Cobenefits: North & South

Synergies and co-benefits are the “buy one... get one free!” of the climate policy world. It doesn't take a genius to figure out that if you reduce your energy consumption you reduce your energy bill and your energy related emissions.

While efficiency related co-benefits are familiar, the deeper you look the more opportunities there are to combine environmental goals with other things we all already value. Green Jobs are another great, and by now well known, example. So are energy and food security, affordable transportation, increased air quality, improved health, reliable infrastructure... The list goes on.

Emphasizing these win-win situations has been a key tool for selling climate change action to local policy makers. But depending on where you are, the sales pitch can be very different. Compare what counts as an attractive sweetener for climate policy in countries at different levels of development and you get a snapshot of the context that policy has to make sense in, both locally and globally.

Two recent media events give an interesting glimpse of the North American and the African take on synergies and cobenefits. Living Cities, an American community economic development organization, released its Green Cities report last week. It highlights the fact that 4 out of 5 of America's largest cities are calling sustainability a 'top priority.' They tie this to the fact that going green can open up new sectors of meaningful employment, attract green collar jobs and investment, boost public transit to help residents deal with volatile gas prices, and can help the municipality save on its energy bills.

The Climate Change and Adaptation in Africa program was also launched -- here in Dakar -- last week. The joint Canadian and UK program aims to look at ways that the urban poor can help increase the resilience of some of Africa's largest cities. As part of the launch, project manager François Gesengayire explained that “The goal is to harness the capacity of the poor to reduce environmental degradation as it relates to natural disasters, and enhance the use of natural resources for food, water, and income generation.” Take a closer look at where the project hopes to go and you see innovations that link climate change responses and disaster reduction to economic development & micro-financing, infrastructure creation, increasing the drought resistance of agricultural crops, guarding against the increased spread of malaria and other diseases and empowering women (among other things).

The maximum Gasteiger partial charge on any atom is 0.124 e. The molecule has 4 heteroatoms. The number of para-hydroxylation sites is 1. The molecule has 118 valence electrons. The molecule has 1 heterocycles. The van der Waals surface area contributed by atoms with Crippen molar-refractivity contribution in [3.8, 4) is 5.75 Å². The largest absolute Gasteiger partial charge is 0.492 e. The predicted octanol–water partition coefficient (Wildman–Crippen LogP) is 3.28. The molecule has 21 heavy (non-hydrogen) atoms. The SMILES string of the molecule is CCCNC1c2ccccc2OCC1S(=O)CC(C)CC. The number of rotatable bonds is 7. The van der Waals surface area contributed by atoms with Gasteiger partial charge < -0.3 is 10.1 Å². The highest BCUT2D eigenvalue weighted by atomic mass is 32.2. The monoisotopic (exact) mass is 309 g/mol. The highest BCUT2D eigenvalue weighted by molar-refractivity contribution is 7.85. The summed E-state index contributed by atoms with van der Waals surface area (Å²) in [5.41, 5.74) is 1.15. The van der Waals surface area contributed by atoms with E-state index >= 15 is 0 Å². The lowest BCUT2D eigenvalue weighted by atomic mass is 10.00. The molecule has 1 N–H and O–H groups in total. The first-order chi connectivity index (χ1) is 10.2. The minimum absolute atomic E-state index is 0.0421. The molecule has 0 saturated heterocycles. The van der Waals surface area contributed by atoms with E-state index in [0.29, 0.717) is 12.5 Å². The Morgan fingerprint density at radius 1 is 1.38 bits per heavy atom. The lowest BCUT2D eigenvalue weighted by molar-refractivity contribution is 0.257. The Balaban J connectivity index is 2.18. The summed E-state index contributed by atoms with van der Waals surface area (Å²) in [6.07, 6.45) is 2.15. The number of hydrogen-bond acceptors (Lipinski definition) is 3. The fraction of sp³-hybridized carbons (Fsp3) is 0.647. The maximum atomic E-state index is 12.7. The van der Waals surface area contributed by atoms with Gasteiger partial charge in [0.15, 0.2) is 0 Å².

The seductive and inspiring part of the cobenefits argument is that it gets us away from the debilitating language of sacrifice that has been a thorn in the side of the “hair-shirt” environmental movement for ages now. Everything of course requires some kind of sacrifice, but the point is to focus on the dreams and hopes that those sacrifices can bring us. Climate Change policy has been accused of being about limiting and reducing our quality of life – in fact, smart climate policy can do just the opposite.

Looking at the different types of dreams, the different hopes that climate change policy is linked to in different regions shows how unequal our world remains. Reducing those inequalities needs to be one of the main cobenefits of climate policy. Easy to say, harder to do. Especially if we already think that we are doing enough. Especially in wealthier countries, we need to read the fine print to make sure that supposed "synergies" aren't just a way adding a green verse to a song whose chorus hasn't really changed.

Are we actually meeting our environmental, social and economic goals in synergy – or are we just using a new jingle to sell the same old thing?


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This is a blog for news and views on the future of sustainable cites. A major revamp is in the works. Until then I am keeping this version up as an archive of my past writing.

You can expect occasional updates, but not with the same frequency as in the past.

You can also find my writing on urban redesign and sustainability in ReNew Canada, The Mark, Sustainable Cities Canada, WorldChanging, and other more specialized academic publications.

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